Why the New U.S. Space Force Isn’t as Whacky as The Internet Suggests

Space May Be the “Final Frontier” Of a New Global Conflict Among Superpowers.

U.S. President Donald Trump launched a thousand memes when he announced the creation of a new military branch, a “U.S. Space Force” during a meeting of the National Space Council at the White House on Monday, June 18, 2018. The President told reporters that the new U.S. Space Force would become the sixth branch of the military to exist alongside but separately from the Air Force, Army, Marines, Navy and Coast Guard.

While President Trump’s announcement was received with humor and cynicism across social media, the formation of a U.S. military space force separate from and in addition to the existing five military branches is a credible and potentially overdue evolution for the U.S. military.

Since the first satellite, Sputnik 1, was placed in orbit by the former Soviet Union on October 4, 1957 over 8,000 objects have been launched into space. According to the Union of Concerned Scientists in a 2017 report, there were 1,738 operational satellites orbiting the earth at various altitudes broken into four categories; Low Earth Orbit, Medium Earth Orbit, Elliptical and Geosynchronous. Of those satellites, 159 are registered as “military” while an additional 150 are “government”. There are over 470 civilian satellites in orbit that provide everything from weather reconnaissance to communications.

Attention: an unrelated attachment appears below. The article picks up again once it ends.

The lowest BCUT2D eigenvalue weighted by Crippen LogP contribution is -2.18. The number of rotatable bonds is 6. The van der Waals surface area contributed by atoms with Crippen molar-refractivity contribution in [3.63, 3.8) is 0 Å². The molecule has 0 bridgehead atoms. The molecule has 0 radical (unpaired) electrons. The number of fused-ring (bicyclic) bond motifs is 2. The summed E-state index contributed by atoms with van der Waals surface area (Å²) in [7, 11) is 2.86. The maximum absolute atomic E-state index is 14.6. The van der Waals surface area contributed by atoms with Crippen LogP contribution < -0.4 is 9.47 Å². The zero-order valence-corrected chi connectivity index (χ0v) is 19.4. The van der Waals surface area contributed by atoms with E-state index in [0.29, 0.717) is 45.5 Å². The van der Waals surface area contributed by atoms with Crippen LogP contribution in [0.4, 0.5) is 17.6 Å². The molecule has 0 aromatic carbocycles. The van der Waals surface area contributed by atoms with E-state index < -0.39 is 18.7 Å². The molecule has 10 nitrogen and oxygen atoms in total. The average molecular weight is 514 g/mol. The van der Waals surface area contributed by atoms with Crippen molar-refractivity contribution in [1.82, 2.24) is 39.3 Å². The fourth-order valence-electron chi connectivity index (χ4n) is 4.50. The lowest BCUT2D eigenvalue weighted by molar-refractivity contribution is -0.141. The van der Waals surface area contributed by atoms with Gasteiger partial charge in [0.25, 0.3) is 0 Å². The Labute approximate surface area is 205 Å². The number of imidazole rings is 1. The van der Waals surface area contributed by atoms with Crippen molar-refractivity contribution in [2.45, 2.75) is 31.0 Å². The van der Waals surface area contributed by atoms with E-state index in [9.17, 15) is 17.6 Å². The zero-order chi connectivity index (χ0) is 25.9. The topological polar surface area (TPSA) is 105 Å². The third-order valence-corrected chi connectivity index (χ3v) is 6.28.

Any disruption in vital space capabilities such as the six different national GPS constellations in orbit would have vast security and economic implications and present a significant vulnerability. Currently the U.S., Japan, Russia, China, the E.U. and India have GPS satellite constellations in orbit. These satellite constellations provide both vital commercial and military services ranging from civilian air transport to banking.

GPS jamming and denial is one example of potential threats in the outer space battle space. (Photo: Tom Demerly/TheAviationist.com)

Since the Army launched the first successful U.S. satellite, Explorer 1, on January 31, 1958 it is as if the United States has built a new colony in space with limited or no provision for security. This has created a significant and expanding vulnerability given our increasing reliance on space-based assets both commercial and military.

Since the late 1950’s the responsibility for space defense operations, including reconnaissance and signals intelligence, missile defense, treaty compliance verification and other defense oriented space operations has largely been on the U.S. Air Force. But as the Air Force confronts its own challenges with pilot shortages and fiscal concerns attendant to an increasingly complex and evolving mission, asking them to secure outer space in addition to inner space would necessitate a massive expansion in both budget and capabilities.

The current U.S. government space agency, NASA, is now operating on about the same budget as they had in 1960, with consistent declines in NASA funding since its peak in 1966 when NASA accounted for nearly 5% of the U.S. federal budget. Today NASA uses less than 1% of the federal budget as reliance on private commercial and military space operations has expanded. Despite this drastic reduction in government spending in space set against the backdrop of expanding reliance on space assets there remains no exclusive force to secure the outer space theater of operations.